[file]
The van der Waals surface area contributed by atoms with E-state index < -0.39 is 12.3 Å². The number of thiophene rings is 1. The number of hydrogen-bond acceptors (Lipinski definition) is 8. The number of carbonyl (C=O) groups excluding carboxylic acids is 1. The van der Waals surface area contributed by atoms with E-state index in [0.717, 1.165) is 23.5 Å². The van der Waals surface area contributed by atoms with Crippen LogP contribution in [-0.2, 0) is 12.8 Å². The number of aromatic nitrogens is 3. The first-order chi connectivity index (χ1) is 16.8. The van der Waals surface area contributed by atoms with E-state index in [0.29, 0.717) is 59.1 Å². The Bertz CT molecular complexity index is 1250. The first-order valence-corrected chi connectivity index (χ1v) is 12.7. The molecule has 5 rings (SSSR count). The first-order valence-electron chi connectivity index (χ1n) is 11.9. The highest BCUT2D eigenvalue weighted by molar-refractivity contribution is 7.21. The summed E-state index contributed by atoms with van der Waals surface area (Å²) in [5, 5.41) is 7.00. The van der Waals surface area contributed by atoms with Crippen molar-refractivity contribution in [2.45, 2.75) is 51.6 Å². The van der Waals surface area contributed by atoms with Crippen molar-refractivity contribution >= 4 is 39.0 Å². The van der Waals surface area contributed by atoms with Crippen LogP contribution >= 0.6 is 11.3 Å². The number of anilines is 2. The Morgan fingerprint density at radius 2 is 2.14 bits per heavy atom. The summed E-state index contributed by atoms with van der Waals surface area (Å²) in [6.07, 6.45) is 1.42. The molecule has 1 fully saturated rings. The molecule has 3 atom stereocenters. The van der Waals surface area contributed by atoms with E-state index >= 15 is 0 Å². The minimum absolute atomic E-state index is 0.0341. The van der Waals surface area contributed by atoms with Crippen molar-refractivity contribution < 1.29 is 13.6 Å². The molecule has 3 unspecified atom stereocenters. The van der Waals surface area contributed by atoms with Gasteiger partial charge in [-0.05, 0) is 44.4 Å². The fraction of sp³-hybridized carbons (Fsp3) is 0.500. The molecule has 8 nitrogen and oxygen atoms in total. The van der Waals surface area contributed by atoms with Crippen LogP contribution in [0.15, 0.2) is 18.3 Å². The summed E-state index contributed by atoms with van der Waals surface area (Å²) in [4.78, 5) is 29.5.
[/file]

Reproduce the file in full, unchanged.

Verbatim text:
The van der Waals surface area contributed by atoms with E-state index < -0.39 is 12.3 Å². The number of thiophene rings is 1. The number of hydrogen-bond acceptors (Lipinski definition) is 8. The number of carbonyl (C=O) groups excluding carboxylic acids is 1. The van der Waals surface area contributed by atoms with E-state index in [0.717, 1.165) is 23.5 Å². The van der Waals surface area contributed by atoms with Crippen LogP contribution in [-0.2, 0) is 12.8 Å². The number of aromatic nitrogens is 3. The first-order chi connectivity index (χ1) is 16.8. The van der Waals surface area contributed by atoms with E-state index in [0.29, 0.717) is 59.1 Å². The Bertz CT molecular complexity index is 1250. The first-order valence-corrected chi connectivity index (χ1v) is 12.7. The molecule has 5 rings (SSSR count). The first-order valence-electron chi connectivity index (χ1n) is 11.9. The highest BCUT2D eigenvalue weighted by molar-refractivity contribution is 7.21. The summed E-state index contributed by atoms with van der Waals surface area (Å²) in [5, 5.41) is 7.00. The van der Waals surface area contributed by atoms with Crippen molar-refractivity contribution in [2.45, 2.75) is 51.6 Å². The van der Waals surface area contributed by atoms with Crippen molar-refractivity contribution >= 4 is 39.0 Å². The van der Waals surface area contributed by atoms with Crippen LogP contribution >= 0.6 is 11.3 Å². The number of anilines is 2. The Morgan fingerprint density at radius 2 is 2.14 bits per heavy atom. The summed E-state index contributed by atoms with van der Waals surface area (Å²) in [6.07, 6.45) is 1.42. The molecule has 1 fully saturated rings. The molecule has 3 atom stereocenters. The van der Waals surface area contributed by atoms with E-state index >= 15 is 0 Å². The minimum absolute atomic E-state index is 0.0341. The van der Waals surface area contributed by atoms with Crippen molar-refractivity contribution < 1.29 is 13.6 Å². The molecule has 3 unspecified atom stereocenters. The van der Waals surface area contributed by atoms with Gasteiger partial charge in [-0.05, 0) is 44.4 Å². The fraction of sp³-hybridized carbons (Fsp3) is 0.500. The molecule has 8 nitrogen and oxygen atoms in total. The van der Waals surface area contributed by atoms with Crippen LogP contribution in [0.15, 0.2) is 18.3 Å². The summed E-state index contributed by atoms with van der Waals surface area (Å²) in [4.78, 5) is 29.5.